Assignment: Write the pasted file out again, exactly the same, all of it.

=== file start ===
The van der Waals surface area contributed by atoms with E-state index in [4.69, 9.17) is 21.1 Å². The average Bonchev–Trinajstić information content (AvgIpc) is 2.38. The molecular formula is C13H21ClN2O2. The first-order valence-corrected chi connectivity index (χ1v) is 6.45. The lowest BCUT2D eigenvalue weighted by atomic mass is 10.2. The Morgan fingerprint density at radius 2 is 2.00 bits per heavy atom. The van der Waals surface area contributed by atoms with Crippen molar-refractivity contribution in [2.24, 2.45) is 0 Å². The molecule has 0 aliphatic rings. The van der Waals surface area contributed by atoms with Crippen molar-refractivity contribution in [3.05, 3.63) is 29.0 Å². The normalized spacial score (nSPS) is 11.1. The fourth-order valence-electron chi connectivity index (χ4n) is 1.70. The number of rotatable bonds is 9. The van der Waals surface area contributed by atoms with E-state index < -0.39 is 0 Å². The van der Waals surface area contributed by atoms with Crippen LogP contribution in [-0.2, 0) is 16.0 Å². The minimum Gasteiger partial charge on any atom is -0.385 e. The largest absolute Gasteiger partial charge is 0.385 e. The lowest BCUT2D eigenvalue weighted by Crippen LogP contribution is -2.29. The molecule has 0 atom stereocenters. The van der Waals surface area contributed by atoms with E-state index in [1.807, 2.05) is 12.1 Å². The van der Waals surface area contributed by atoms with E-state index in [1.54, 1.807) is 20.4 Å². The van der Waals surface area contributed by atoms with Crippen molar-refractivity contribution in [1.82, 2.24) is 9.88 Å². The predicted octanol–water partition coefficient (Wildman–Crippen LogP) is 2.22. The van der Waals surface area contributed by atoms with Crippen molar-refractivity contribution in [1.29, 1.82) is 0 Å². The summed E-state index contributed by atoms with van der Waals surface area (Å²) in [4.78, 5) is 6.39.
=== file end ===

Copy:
The van der Waals surface area contributed by atoms with E-state index in [4.69, 9.17) is 21.1 Å². The average Bonchev–Trinajstić information content (AvgIpc) is 2.38. The molecular formula is C13H21ClN2O2. The first-order valence-corrected chi connectivity index (χ1v) is 6.45. The lowest BCUT2D eigenvalue weighted by atomic mass is 10.2. The Morgan fingerprint density at radius 2 is 2.00 bits per heavy atom. The van der Waals surface area contributed by atoms with Crippen molar-refractivity contribution in [2.24, 2.45) is 0 Å². The molecule has 0 aliphatic rings. The van der Waals surface area contributed by atoms with Crippen molar-refractivity contribution in [3.05, 3.63) is 29.0 Å². The normalized spacial score (nSPS) is 11.1. The fourth-order valence-electron chi connectivity index (χ4n) is 1.70. The number of rotatable bonds is 9. The van der Waals surface area contributed by atoms with E-state index < -0.39 is 0 Å². The van der Waals surface area contributed by atoms with Crippen LogP contribution in [-0.2, 0) is 16.0 Å². The minimum Gasteiger partial charge on any atom is -0.385 e. The largest absolute Gasteiger partial charge is 0.385 e. The lowest BCUT2D eigenvalue weighted by Crippen LogP contribution is -2.29. The molecule has 0 atom stereocenters. The van der Waals surface area contributed by atoms with E-state index in [1.807, 2.05) is 12.1 Å². The van der Waals surface area contributed by atoms with E-state index in [1.54, 1.807) is 20.4 Å². The van der Waals surface area contributed by atoms with Crippen molar-refractivity contribution in [1.82, 2.24) is 9.88 Å². The predicted octanol–water partition coefficient (Wildman–Crippen LogP) is 2.22. The van der Waals surface area contributed by atoms with Crippen molar-refractivity contribution in [1.29, 1.82) is 0 Å². The summed E-state index contributed by atoms with van der Waals surface area (Å²) in [4.78, 5) is 6.39.